Trapping of contaminants in sump region 18 removes those contaminants from filter media 11. That in turn may preserve the filtering integrity of filter member 13, thereby prolonging the operational life of assembly 1. In particular, removal of contaminants from filter member 13 prevents those contaminants from clogging, damaging or otherwise inhibiting the filtering effect of member 13.
In the embodiments shown in FIGS. 1 to 5 and FIGS. 6 to 9, separator member 19 is shaped and sized so as to be loosely located in chamber 3. In this way, member 19 will tend to rattle during use of assembly 1 to cause the necessary vibratory movement.
In those assembly embodiments, separator member 19 includes a plurality of support legs 22 (such as two as shown) projecting from separator Plate 20. Plate 20 stands on support legs 22 which bear on housing 2 in order to correctly locate separator plate 20. In an alternative arrangement (not shown) the support legs may be provided by housing 2 so that plate 20 bears on them.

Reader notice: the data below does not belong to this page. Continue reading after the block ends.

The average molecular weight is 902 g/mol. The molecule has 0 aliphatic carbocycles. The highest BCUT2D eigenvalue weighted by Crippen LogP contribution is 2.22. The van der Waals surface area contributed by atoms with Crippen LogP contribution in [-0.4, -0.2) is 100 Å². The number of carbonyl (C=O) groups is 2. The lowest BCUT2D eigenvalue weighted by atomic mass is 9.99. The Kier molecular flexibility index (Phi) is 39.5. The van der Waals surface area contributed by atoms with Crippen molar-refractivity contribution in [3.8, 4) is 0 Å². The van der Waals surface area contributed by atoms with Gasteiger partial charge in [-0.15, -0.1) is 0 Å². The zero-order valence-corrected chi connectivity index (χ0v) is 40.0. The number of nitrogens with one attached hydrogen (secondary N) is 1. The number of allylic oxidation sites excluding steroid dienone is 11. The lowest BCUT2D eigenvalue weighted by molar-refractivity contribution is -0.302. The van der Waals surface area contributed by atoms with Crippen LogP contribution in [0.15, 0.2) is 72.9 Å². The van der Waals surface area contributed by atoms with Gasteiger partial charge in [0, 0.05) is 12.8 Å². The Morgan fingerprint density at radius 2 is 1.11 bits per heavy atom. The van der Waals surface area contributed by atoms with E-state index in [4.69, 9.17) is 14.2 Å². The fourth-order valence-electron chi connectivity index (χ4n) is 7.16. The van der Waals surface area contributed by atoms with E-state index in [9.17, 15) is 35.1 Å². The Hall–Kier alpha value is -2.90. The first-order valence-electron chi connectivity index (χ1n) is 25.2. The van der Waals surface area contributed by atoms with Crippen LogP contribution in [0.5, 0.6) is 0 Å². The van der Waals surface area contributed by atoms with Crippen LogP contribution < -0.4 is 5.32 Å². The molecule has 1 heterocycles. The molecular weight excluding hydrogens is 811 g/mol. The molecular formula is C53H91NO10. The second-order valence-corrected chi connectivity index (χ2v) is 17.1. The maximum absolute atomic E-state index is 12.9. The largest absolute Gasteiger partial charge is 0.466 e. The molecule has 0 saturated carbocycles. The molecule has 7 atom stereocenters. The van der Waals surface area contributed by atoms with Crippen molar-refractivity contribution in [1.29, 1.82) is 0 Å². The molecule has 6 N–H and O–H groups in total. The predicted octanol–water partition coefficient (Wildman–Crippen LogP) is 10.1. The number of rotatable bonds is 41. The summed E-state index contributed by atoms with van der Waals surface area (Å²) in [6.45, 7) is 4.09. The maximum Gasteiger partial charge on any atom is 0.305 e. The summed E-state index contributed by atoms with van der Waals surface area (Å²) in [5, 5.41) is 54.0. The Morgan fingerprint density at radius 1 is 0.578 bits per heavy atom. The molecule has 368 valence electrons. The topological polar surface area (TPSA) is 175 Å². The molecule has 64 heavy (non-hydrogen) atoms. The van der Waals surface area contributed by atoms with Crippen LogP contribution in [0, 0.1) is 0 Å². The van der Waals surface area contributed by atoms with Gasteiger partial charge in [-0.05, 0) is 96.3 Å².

The location of member 19 is such that plate 20 will vibrate without rotating in its general plane. In the assembly embodiment of FIGS. 1 to 5 that is achieved by Providing housing 2 with location legs 23 which loosely engage in cut outs 24 in plate 20, whilst in the assembly embodiment of FIGS. 6 to 9 that is achieved by suitable shaping of plate 20. Where assembly 1 can be dismantled for cleaning or other maintenance, then separator member 19 is removable from housing 2.